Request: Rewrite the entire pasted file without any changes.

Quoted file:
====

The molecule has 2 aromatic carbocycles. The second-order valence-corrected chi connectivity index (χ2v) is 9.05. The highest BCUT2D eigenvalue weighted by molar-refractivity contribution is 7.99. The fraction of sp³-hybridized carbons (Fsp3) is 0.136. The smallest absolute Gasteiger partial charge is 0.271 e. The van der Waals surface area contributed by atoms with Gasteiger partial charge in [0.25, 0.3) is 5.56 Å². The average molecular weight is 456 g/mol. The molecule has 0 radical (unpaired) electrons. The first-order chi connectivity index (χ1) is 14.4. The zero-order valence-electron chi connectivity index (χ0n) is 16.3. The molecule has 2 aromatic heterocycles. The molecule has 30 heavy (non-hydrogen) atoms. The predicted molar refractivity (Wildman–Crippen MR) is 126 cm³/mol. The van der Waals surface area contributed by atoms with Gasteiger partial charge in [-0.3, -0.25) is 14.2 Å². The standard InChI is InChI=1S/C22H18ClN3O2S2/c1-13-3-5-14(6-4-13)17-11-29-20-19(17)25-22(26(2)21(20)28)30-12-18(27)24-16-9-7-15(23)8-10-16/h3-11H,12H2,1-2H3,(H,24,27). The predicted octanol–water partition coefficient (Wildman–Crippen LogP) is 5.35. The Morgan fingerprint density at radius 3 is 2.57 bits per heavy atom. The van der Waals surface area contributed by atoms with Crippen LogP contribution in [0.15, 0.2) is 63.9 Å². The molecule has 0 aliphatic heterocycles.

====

The molecule has 2 aromatic carbocycles. The second-order valence-corrected chi connectivity index (χ2v) is 9.05. The highest BCUT2D eigenvalue weighted by molar-refractivity contribution is 7.99. The fraction of sp³-hybridized carbons (Fsp3) is 0.136. The smallest absolute Gasteiger partial charge is 0.271 e. The van der Waals surface area contributed by atoms with Gasteiger partial charge in [0.25, 0.3) is 5.56 Å². The average molecular weight is 456 g/mol. The molecule has 0 radical (unpaired) electrons. The first-order chi connectivity index (χ1) is 14.4. The zero-order valence-electron chi connectivity index (χ0n) is 16.3. The molecule has 2 aromatic heterocycles. The molecule has 30 heavy (non-hydrogen) atoms. The predicted molar refractivity (Wildman–Crippen MR) is 126 cm³/mol. The van der Waals surface area contributed by atoms with Gasteiger partial charge in [-0.3, -0.25) is 14.2 Å². The standard InChI is InChI=1S/C22H18ClN3O2S2/c1-13-3-5-14(6-4-13)17-11-29-20-19(17)25-22(26(2)21(20)28)30-12-18(27)24-16-9-7-15(23)8-10-16/h3-11H,12H2,1-2H3,(H,24,27). The predicted octanol–water partition coefficient (Wildman–Crippen LogP) is 5.35. The Morgan fingerprint density at radius 3 is 2.57 bits per heavy atom. The van der Waals surface area contributed by atoms with Crippen LogP contribution in [0.15, 0.2) is 63.9 Å². The molecule has 0 aliphatic heterocycles.